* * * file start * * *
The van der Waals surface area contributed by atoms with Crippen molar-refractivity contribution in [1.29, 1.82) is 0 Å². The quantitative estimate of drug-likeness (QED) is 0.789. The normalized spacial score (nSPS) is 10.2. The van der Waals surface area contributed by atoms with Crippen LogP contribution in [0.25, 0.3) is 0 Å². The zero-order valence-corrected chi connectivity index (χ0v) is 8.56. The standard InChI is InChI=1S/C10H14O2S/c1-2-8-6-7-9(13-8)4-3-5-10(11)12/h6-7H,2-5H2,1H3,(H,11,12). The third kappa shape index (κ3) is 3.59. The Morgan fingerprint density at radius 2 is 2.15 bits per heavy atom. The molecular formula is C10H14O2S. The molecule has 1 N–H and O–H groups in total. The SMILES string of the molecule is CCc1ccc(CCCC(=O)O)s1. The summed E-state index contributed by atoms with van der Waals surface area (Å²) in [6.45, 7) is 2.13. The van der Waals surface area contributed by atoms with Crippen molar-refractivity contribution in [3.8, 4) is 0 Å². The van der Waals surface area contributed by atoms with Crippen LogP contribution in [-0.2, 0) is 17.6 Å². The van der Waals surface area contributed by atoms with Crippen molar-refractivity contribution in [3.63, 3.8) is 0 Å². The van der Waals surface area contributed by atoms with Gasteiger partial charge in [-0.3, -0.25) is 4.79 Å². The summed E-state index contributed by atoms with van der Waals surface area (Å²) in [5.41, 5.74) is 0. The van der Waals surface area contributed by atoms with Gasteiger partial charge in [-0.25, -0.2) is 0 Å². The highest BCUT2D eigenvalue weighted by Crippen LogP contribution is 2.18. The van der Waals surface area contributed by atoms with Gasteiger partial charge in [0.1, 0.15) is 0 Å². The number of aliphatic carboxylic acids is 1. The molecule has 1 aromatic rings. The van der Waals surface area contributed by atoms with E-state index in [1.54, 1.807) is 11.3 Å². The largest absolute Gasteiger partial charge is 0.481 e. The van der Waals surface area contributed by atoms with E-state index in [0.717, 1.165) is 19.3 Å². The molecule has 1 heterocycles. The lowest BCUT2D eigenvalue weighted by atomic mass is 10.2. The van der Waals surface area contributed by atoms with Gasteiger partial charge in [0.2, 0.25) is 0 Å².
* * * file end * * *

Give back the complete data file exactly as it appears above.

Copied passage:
The van der Waals surface area contributed by atoms with Crippen molar-refractivity contribution in [1.29, 1.82) is 0 Å². The quantitative estimate of drug-likeness (QED) is 0.789. The normalized spacial score (nSPS) is 10.2. The van der Waals surface area contributed by atoms with Crippen LogP contribution in [0.25, 0.3) is 0 Å². The zero-order valence-corrected chi connectivity index (χ0v) is 8.56. The standard InChI is InChI=1S/C10H14O2S/c1-2-8-6-7-9(13-8)4-3-5-10(11)12/h6-7H,2-5H2,1H3,(H,11,12). The third kappa shape index (κ3) is 3.59. The Morgan fingerprint density at radius 2 is 2.15 bits per heavy atom. The molecular formula is C10H14O2S. The molecule has 1 N–H and O–H groups in total. The SMILES string of the molecule is CCc1ccc(CCCC(=O)O)s1. The summed E-state index contributed by atoms with van der Waals surface area (Å²) in [6.45, 7) is 2.13. The van der Waals surface area contributed by atoms with Crippen molar-refractivity contribution in [3.8, 4) is 0 Å². The van der Waals surface area contributed by atoms with Crippen LogP contribution in [-0.2, 0) is 17.6 Å². The van der Waals surface area contributed by atoms with Crippen molar-refractivity contribution in [3.63, 3.8) is 0 Å². The van der Waals surface area contributed by atoms with Gasteiger partial charge in [-0.3, -0.25) is 4.79 Å². The summed E-state index contributed by atoms with van der Waals surface area (Å²) in [5.41, 5.74) is 0. The van der Waals surface area contributed by atoms with Gasteiger partial charge in [-0.25, -0.2) is 0 Å². The highest BCUT2D eigenvalue weighted by Crippen LogP contribution is 2.18. The van der Waals surface area contributed by atoms with Gasteiger partial charge in [0.1, 0.15) is 0 Å². The number of aliphatic carboxylic acids is 1. The molecule has 1 aromatic rings. The van der Waals surface area contributed by atoms with E-state index in [1.54, 1.807) is 11.3 Å². The largest absolute Gasteiger partial charge is 0.481 e. The van der Waals surface area contributed by atoms with E-state index in [0.717, 1.165) is 19.3 Å². The molecule has 1 heterocycles. The lowest BCUT2D eigenvalue weighted by atomic mass is 10.2. The van der Waals surface area contributed by atoms with Gasteiger partial charge in [0.2, 0.25) is 0 Å².